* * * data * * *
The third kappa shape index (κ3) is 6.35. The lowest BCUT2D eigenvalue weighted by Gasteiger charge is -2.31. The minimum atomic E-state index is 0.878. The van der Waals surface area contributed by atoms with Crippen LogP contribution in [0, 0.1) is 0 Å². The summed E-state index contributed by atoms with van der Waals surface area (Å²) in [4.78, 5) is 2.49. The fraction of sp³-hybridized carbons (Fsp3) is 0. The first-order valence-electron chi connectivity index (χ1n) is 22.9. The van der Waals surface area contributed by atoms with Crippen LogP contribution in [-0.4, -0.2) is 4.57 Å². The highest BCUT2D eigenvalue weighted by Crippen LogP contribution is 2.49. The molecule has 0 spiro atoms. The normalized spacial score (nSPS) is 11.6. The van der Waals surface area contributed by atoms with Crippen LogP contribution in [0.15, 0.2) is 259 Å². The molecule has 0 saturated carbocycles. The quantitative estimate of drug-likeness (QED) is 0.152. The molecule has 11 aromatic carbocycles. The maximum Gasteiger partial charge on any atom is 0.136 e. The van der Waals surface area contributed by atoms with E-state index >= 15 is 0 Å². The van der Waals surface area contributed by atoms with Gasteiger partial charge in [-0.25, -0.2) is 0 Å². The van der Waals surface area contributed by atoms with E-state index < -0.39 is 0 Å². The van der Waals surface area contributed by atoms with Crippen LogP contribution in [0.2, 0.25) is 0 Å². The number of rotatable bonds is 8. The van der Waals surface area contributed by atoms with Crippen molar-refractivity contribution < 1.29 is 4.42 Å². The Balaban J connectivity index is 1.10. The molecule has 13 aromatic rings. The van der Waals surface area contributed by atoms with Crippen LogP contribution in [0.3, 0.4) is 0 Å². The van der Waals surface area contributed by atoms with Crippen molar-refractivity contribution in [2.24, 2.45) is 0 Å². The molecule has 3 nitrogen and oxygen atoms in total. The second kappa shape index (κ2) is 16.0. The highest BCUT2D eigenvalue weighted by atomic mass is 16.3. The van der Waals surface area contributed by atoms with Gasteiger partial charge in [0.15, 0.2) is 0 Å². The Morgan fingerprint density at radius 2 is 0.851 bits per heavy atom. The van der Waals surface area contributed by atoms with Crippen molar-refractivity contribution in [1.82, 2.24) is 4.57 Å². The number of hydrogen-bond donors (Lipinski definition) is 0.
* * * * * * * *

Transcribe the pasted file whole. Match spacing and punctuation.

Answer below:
The third kappa shape index (κ3) is 6.35. The lowest BCUT2D eigenvalue weighted by Gasteiger charge is -2.31. The minimum atomic E-state index is 0.878. The van der Waals surface area contributed by atoms with Crippen LogP contribution in [0, 0.1) is 0 Å². The summed E-state index contributed by atoms with van der Waals surface area (Å²) in [4.78, 5) is 2.49. The fraction of sp³-hybridized carbons (Fsp3) is 0. The first-order valence-electron chi connectivity index (χ1n) is 22.9. The van der Waals surface area contributed by atoms with Crippen LogP contribution in [-0.4, -0.2) is 4.57 Å². The highest BCUT2D eigenvalue weighted by Crippen LogP contribution is 2.49. The molecule has 0 spiro atoms. The normalized spacial score (nSPS) is 11.6. The van der Waals surface area contributed by atoms with Crippen LogP contribution in [0.15, 0.2) is 259 Å². The molecule has 0 saturated carbocycles. The quantitative estimate of drug-likeness (QED) is 0.152. The molecule has 11 aromatic carbocycles. The maximum Gasteiger partial charge on any atom is 0.136 e. The van der Waals surface area contributed by atoms with E-state index >= 15 is 0 Å². The van der Waals surface area contributed by atoms with Gasteiger partial charge in [-0.25, -0.2) is 0 Å². The van der Waals surface area contributed by atoms with E-state index < -0.39 is 0 Å². The van der Waals surface area contributed by atoms with Crippen LogP contribution in [0.2, 0.25) is 0 Å². The number of rotatable bonds is 8. The van der Waals surface area contributed by atoms with Crippen molar-refractivity contribution < 1.29 is 4.42 Å². The Balaban J connectivity index is 1.10. The molecule has 13 aromatic rings. The van der Waals surface area contributed by atoms with Crippen LogP contribution in [0.3, 0.4) is 0 Å². The van der Waals surface area contributed by atoms with Crippen molar-refractivity contribution in [2.24, 2.45) is 0 Å². The molecule has 3 nitrogen and oxygen atoms in total. The second kappa shape index (κ2) is 16.0. The highest BCUT2D eigenvalue weighted by atomic mass is 16.3. The van der Waals surface area contributed by atoms with Gasteiger partial charge in [0.15, 0.2) is 0 Å². The Morgan fingerprint density at radius 2 is 0.851 bits per heavy atom. The van der Waals surface area contributed by atoms with Crippen molar-refractivity contribution in [1.82, 2.24) is 4.57 Å². The number of hydrogen-bond donors (Lipinski definition) is 0.